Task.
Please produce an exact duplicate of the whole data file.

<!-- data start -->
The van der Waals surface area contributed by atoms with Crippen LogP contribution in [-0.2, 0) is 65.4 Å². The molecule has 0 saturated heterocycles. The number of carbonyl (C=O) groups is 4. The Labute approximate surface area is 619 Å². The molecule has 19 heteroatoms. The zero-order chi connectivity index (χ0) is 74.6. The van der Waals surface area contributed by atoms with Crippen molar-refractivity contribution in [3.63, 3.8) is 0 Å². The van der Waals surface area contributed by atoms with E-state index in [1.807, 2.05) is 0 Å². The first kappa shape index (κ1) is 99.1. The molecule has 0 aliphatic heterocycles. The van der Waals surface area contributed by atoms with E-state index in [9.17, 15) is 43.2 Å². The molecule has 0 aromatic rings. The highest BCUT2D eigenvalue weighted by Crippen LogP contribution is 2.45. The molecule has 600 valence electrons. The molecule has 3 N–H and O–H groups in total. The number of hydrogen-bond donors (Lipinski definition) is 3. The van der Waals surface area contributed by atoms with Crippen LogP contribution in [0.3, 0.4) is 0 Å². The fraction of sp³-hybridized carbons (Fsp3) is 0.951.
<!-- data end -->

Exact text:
The van der Waals surface area contributed by atoms with Crippen LogP contribution in [-0.2, 0) is 65.4 Å². The molecule has 0 saturated heterocycles. The number of carbonyl (C=O) groups is 4. The Labute approximate surface area is 619 Å². The molecule has 19 heteroatoms. The zero-order chi connectivity index (χ0) is 74.6. The van der Waals surface area contributed by atoms with Crippen molar-refractivity contribution in [3.63, 3.8) is 0 Å². The van der Waals surface area contributed by atoms with E-state index in [1.807, 2.05) is 0 Å². The first kappa shape index (κ1) is 99.1. The molecule has 0 aliphatic heterocycles. The van der Waals surface area contributed by atoms with E-state index in [9.17, 15) is 43.2 Å². The molecule has 0 aromatic rings. The highest BCUT2D eigenvalue weighted by Crippen LogP contribution is 2.45. The molecule has 600 valence electrons. The molecule has 3 N–H and O–H groups in total. The number of hydrogen-bond donors (Lipinski definition) is 3. The van der Waals surface area contributed by atoms with Crippen LogP contribution in [0.3, 0.4) is 0 Å². The fraction of sp³-hybridized carbons (Fsp3) is 0.951.